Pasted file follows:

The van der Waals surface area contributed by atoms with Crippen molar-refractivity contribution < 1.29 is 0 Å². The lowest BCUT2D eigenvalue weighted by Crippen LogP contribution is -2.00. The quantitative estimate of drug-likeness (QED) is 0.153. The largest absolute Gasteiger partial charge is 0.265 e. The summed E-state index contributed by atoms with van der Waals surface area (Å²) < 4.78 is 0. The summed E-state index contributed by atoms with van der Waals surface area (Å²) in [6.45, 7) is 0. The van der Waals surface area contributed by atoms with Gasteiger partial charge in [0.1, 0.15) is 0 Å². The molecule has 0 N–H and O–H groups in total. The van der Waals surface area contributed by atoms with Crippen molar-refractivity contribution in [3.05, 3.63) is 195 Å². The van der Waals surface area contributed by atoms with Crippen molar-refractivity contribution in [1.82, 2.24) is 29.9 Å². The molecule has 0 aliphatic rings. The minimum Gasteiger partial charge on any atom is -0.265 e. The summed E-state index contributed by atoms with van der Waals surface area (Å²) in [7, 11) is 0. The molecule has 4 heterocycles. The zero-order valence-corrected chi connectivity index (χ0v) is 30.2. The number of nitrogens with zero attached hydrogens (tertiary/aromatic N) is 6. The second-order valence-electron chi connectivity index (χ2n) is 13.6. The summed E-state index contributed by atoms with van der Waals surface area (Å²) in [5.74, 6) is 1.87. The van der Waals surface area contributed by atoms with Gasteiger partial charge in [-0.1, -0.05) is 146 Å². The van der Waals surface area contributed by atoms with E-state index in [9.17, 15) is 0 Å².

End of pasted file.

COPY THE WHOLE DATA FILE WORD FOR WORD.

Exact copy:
The van der Waals surface area contributed by atoms with Crippen molar-refractivity contribution < 1.29 is 0 Å². The lowest BCUT2D eigenvalue weighted by Crippen LogP contribution is -2.00. The quantitative estimate of drug-likeness (QED) is 0.153. The largest absolute Gasteiger partial charge is 0.265 e. The summed E-state index contributed by atoms with van der Waals surface area (Å²) < 4.78 is 0. The summed E-state index contributed by atoms with van der Waals surface area (Å²) in [6.45, 7) is 0. The van der Waals surface area contributed by atoms with Gasteiger partial charge in [0.1, 0.15) is 0 Å². The molecule has 0 N–H and O–H groups in total. The van der Waals surface area contributed by atoms with Crippen molar-refractivity contribution in [3.05, 3.63) is 195 Å². The van der Waals surface area contributed by atoms with Crippen molar-refractivity contribution in [1.82, 2.24) is 29.9 Å². The molecule has 0 aliphatic rings. The minimum Gasteiger partial charge on any atom is -0.265 e. The summed E-state index contributed by atoms with van der Waals surface area (Å²) in [7, 11) is 0. The molecule has 4 heterocycles. The zero-order valence-corrected chi connectivity index (χ0v) is 30.2. The number of nitrogens with zero attached hydrogens (tertiary/aromatic N) is 6. The second-order valence-electron chi connectivity index (χ2n) is 13.6. The summed E-state index contributed by atoms with van der Waals surface area (Å²) in [5.74, 6) is 1.87. The van der Waals surface area contributed by atoms with Gasteiger partial charge in [-0.1, -0.05) is 146 Å². The van der Waals surface area contributed by atoms with E-state index in [9.17, 15) is 0 Å².